Inspectioneering
Inspectioneering Journal

Development and Validation Testing of High-Temperature Phased-Array UT Transducers and Wedges for Process Industry Applications

By Zach Anderson, Product Manager at Sensor Networks Inc. This article appears in the May/June 2022 issue of Inspectioneering Journal.
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Introduction

The adage “time is money” has never been truer than when discussing the inspection of critical assets in the oil and gas and power generation industries. With many of the assets running at temperatures well over the typical recommendation for standard ultrasonic (UT) transducers and wedges, inspections are often a major financial burden to energy providers. While solutions to this problem do currently exist, they are often cumbersome, expensive, and altogether untenable. It was therefore decided to pursue the development and validation of phased array/time of flight diffraction (TOFD) transducers and corresponding wedges to service these high temperature inspections with the hope to discover reliable, convenient, and, most importantly, cost effective alternatives.

As we moved through the research and development process, we sought to complete two main goals. First and foremost, the goal was to design a line of transducers that could withstand the rigors of testing assets at elevated temperatures. Most standard phased array and TOFD transducers can be operated at a range of 0°F to 135°F (-18°C to 57°C). This limitation creates major challenges when dealing with prolonged exposure to elevated temperatures. Acoustic performance of the probe often degrades and becomes unusable. The duty cycles of these probes are often a major inconvenience to inspectors, causing disruptions and delays in the inspection, with the worst-case scenario being the destruction of the probe after prolonged use.

The second goal was to design and validate a line of phased array and TOFD wedges to help make these inspections less cumbersome, time intensive, and costly to their operators. Material selection was the most important part of the new design. The thermal properties of many traditional materials exclude them from consideration as the melting temperatures are often too low or the material velocity has decreased to the point where it is not viable for shear wave inspections. Extensive testing has been done to make sure that the selected material meets the thermal and acoustic requirements.

As design and testing progressed, two secondary goals were also established: to limit the overall footprint of a wedge and to create two wedge designs made of different materials. Limiting the footprint of a wedge allows for minimal irrigation during testing. In turn, this will decrease setup time and lead to easier completion of critical inspections. Additionally, material costs are a major consideration when establishing final pricing. We strove to provide options in materials dependent on the temperature range requirement for a given inspection.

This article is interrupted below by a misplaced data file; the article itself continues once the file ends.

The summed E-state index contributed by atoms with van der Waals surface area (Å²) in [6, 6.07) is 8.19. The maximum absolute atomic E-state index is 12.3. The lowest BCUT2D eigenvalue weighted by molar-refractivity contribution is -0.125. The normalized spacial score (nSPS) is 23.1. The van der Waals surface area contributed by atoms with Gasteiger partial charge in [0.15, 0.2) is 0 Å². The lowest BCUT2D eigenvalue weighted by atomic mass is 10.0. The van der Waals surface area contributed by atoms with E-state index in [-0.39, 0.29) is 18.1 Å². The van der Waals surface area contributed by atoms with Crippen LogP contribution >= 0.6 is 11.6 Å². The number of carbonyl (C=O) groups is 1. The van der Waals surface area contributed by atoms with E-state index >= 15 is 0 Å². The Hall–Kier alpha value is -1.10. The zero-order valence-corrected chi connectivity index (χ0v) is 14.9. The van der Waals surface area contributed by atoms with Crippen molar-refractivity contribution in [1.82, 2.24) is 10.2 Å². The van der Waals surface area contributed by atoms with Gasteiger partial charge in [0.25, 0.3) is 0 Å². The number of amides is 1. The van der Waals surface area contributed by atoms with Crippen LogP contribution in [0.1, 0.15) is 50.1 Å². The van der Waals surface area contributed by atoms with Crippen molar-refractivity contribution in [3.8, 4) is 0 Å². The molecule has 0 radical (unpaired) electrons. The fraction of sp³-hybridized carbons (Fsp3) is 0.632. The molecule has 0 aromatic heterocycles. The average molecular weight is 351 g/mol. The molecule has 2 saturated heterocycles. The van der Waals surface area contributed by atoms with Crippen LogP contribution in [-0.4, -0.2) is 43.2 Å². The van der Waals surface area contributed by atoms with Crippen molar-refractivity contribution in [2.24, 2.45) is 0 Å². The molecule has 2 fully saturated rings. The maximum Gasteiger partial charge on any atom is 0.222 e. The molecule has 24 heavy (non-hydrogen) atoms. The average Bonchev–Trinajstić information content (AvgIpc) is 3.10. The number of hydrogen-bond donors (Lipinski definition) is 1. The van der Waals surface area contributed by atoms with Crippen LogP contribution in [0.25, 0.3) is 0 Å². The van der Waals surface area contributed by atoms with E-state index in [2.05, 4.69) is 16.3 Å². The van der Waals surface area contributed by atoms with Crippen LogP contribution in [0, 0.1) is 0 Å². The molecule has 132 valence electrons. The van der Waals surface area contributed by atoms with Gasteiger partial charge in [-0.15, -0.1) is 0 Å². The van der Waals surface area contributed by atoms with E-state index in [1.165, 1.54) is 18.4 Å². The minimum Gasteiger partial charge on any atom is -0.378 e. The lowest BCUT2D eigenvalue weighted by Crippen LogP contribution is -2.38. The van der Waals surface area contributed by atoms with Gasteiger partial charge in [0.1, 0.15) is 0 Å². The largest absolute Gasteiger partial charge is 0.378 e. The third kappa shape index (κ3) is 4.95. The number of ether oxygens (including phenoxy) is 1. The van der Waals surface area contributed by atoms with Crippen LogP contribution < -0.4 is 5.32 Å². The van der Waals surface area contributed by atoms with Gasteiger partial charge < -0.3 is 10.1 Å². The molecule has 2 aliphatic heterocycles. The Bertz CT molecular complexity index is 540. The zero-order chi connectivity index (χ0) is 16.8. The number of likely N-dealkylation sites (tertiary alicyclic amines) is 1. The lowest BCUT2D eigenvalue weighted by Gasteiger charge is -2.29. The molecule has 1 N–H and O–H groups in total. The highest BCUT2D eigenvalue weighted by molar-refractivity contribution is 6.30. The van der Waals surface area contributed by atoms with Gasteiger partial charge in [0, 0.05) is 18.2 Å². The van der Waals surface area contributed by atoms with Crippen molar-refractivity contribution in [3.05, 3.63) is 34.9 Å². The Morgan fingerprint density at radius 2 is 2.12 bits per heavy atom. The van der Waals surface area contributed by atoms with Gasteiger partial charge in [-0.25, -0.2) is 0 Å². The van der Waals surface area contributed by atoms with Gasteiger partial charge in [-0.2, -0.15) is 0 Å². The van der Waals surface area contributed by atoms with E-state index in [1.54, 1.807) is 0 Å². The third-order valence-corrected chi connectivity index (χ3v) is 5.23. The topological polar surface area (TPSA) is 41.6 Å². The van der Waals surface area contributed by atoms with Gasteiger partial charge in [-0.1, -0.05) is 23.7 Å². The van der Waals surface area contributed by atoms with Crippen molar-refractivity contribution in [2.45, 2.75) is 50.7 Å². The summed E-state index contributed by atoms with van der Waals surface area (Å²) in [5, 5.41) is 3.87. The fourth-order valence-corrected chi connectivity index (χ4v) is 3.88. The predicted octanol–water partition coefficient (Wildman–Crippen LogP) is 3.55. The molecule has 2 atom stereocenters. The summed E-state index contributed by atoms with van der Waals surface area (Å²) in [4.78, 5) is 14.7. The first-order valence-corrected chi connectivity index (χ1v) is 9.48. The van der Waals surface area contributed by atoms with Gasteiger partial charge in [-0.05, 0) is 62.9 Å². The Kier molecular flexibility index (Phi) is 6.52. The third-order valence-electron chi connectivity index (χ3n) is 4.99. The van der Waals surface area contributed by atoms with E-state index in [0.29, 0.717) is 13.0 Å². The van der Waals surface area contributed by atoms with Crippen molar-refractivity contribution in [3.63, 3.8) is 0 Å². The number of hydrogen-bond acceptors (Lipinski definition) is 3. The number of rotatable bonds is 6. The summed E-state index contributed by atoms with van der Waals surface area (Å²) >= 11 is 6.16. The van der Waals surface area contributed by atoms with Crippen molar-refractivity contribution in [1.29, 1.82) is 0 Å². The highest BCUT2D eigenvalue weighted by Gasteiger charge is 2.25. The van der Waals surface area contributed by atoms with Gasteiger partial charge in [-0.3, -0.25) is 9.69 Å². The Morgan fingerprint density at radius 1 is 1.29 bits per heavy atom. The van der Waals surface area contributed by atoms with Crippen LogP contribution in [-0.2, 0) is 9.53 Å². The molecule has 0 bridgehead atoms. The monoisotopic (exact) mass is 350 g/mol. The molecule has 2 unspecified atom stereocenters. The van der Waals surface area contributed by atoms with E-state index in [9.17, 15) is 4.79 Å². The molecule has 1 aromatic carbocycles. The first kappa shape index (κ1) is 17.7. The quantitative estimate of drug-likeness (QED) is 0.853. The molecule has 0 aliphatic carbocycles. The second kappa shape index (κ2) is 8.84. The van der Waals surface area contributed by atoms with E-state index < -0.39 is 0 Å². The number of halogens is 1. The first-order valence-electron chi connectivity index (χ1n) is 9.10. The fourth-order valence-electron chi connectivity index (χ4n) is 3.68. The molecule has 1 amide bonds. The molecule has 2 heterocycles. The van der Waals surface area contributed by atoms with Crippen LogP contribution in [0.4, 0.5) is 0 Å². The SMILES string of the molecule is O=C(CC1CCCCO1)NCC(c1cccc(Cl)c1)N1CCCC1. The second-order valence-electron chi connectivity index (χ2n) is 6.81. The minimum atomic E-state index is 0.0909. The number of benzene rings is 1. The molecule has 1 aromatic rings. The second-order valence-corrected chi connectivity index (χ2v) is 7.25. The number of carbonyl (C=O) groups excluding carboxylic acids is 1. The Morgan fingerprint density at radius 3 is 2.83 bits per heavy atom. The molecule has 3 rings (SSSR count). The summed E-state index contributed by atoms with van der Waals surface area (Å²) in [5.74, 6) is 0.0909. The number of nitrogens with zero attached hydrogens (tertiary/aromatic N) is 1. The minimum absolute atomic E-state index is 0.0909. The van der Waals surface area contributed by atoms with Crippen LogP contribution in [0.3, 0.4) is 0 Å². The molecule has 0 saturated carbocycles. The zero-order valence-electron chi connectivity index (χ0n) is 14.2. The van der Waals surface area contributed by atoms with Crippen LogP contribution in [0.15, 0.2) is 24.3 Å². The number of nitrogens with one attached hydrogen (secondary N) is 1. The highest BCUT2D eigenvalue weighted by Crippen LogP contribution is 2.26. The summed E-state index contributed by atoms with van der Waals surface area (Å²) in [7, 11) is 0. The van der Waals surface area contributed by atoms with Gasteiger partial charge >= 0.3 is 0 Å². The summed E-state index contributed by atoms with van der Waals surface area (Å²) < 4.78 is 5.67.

New Transducer Design and Testing

As stated earlier, the primary goal of the project was to design and then produce phased array and corrosion transducers that could withstand prolonged exposure at elevated temperatures. This is one of the main issues when discussing the feasibility of these inspections. While inspections are currently happening at or above the current specified ranges for the transducer, they are often very cumbersome, requiring very large wedges or complicated irrigation systems. These are required because the typical phased array transducer will only withstand temperatures up to around 135°F, well below the 400°F target set for this study. Performing these inspections often poses a financial risk as well. The costs of these transducers can be extremely high depending on what is necessary, or what is specified, to complete an inspection. Potentially operating these transducers past their specified temperatures can endanger their functionality and present a large financial risk to the inspector(s). With a newer design that can withstand the rigors of these inspections, risk can be mitigated from the operation and the inspections can be performed in the field.

As testing progressed a secondary goal was established, which was to make sure all of the versions of the transducers would have same performance as their standard temperature equivalents. As previously stated, these transducers can represent a very large investment for the consumer. If the performance is equivalent to our standard offering, then we can provide solutions for a much broader range of inspections. The biggest issue [from a performance perspective that we encountered] is the inevitable drop in sensitivity as temperatures increase. Figures 1 and 2 will show before and after photos of identical inspections, the first being taken at room temperature and the second being performed at 400°F Please note that there was a fifteen-minute normalization period before the data was collected in Figure 2. This allowed the wedge and transducer to get up to temperature. These screen shots were gathered using a manufactured defect in a piece of four-inch schedule 40 pipe. Figure 3 shows the full pipe mockup used for the testing.

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